When you flush your toilet, the last thing you want to see is brown water. Not only is it unsightly, but it can also sometimes be a sign of a bigger plumbing issue. Before you start to worry, let’s look at some of the most common reasons why your toilet’s water may have turned brown in color. In this article, we’ll discuss the top six reasons why toilet water might turn brown and whether or not it’s harmful. We’ll also give some tips on how to fix the problem and when to call a professional.
Common Reasons for Brown Toilet Water
So, why is your toilet water brown? There are many common causes of brown toilet water, ranging from harmless to needing immediate repair. Let’s take a look at six of the most common causes:
Rust can cause toilet water to turn brown or red. If you have an old home with iron pipes, this may be the culprit. Rusting pipes are by far one of the most common causes of toilet water turning brown. Over time, the metal components in your toilet tank can start to corrode and rust. As the pipes rust, they can release small particles of iron into the water. This is usually not harmful, but it can cause the water to take on a brown or yellow tint. Additionally, if the direction, speed, or flow of the water in your pipes changes suddenly, it can stir that rust up in the pipes and cause that discoloration in your water.
If you notice your toilet water starting to turn brown, you should check the pipes for signs of rusting or damage. If you find any, you should call a plumber to have them repaired or replaced.
Another common cause of brown toilet water is sediment buildup in the pipes. Sediment can build up in your toilet tank over time, especially if you have hard water. This can also happen if there is a lot of mineral buildup in your water, or if the pipes haven’t been flushed in a while.
Sediment can also build up if there are leaks in the pipes. If you notice sediment in your toilet water, you should try flushing the toilet a few times to see if the water clears up. If it doesn’t, you may need to have your pipes cleaned or replaced.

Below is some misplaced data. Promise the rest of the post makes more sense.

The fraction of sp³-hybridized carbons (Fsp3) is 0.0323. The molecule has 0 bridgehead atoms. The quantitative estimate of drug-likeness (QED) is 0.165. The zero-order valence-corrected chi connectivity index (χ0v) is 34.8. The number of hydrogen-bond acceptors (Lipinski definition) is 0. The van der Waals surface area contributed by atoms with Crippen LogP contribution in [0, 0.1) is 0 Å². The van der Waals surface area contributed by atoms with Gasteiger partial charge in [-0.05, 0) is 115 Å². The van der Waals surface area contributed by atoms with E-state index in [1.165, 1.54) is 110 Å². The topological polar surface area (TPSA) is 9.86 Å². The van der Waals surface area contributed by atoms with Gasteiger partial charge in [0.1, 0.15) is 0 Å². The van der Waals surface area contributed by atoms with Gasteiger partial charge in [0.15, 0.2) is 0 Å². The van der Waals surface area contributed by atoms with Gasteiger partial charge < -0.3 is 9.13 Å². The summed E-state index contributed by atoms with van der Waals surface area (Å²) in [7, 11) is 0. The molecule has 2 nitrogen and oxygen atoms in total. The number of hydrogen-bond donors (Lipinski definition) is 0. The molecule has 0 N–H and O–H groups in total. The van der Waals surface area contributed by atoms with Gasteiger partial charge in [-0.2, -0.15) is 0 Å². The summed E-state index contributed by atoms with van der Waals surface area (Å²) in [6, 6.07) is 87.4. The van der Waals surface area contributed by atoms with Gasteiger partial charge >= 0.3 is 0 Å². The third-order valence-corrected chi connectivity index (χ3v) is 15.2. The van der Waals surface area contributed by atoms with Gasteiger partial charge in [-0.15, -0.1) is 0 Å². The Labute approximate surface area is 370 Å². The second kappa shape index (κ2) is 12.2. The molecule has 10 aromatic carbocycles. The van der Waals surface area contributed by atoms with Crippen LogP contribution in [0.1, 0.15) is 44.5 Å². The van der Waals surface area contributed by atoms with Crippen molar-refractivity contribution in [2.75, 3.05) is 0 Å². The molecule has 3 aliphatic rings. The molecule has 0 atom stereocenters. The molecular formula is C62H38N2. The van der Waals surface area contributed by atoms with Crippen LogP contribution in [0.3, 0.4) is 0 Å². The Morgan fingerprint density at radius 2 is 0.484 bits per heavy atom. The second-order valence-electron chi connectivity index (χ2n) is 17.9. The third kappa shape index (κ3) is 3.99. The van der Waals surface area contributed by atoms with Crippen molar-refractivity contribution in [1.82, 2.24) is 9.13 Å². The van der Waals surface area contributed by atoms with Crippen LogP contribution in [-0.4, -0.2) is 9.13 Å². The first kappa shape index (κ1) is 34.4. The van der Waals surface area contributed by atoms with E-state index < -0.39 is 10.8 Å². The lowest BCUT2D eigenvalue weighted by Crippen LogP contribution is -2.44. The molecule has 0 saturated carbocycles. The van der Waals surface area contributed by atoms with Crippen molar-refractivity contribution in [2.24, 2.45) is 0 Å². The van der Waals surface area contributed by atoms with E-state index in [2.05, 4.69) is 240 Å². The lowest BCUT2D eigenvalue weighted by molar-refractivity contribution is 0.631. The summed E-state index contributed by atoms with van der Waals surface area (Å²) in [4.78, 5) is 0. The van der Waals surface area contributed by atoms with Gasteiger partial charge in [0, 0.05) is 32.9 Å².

Sometimes, this sediment can get stirred up if there is construction being done near your home. All of the movement from the construction can actually stir up the sediment and cause the brown color that you see in your toilet.
While sediment in your water is usually not harmful, it can be a sign of a problem with your water supply. To fix it, you can install a water filter or have your water professionally treated.
Septic Tank or Well Problems
Brown toilet water can also be caused by problems with the septic tank. If the tank is full or has leaks, it can cause the water in the toilet to turn brown. A small issue with your septic tank can often lead to a much larger problem. This is why it is especially important to get your septic tank fixed right away. After all, its job is to collect and dispose of the sewage from your home. The last thing you want is to have that backing up. There are many other signs of a septic system having an issue that you can keep an eye out for. These include water backing up into your home, especially green grass near your tank, trees and shrubs near the tank, a pool of water in your yard, a rotten egg smell, or drains that are especially slow.
On the other hand, it may be an issue with your well. The most common reason that a well would create brown water is due to something dissolving in the well. If this happens, you will definitely want to look into getting your well fixed. If something dissolved in the well, that means the water has been contaminated with something. Sometimes this is just harmless sediment, like we mentioned earlier. However, once in a while it can actually be a harmful material. The well water will affect all water sources in your home, not just your toilet. This means that it can also get into your drinking water, like in the sink. So, while the issue may bother you because the toilet water is brown, you will also want to make sure your drinking water stays safe as well.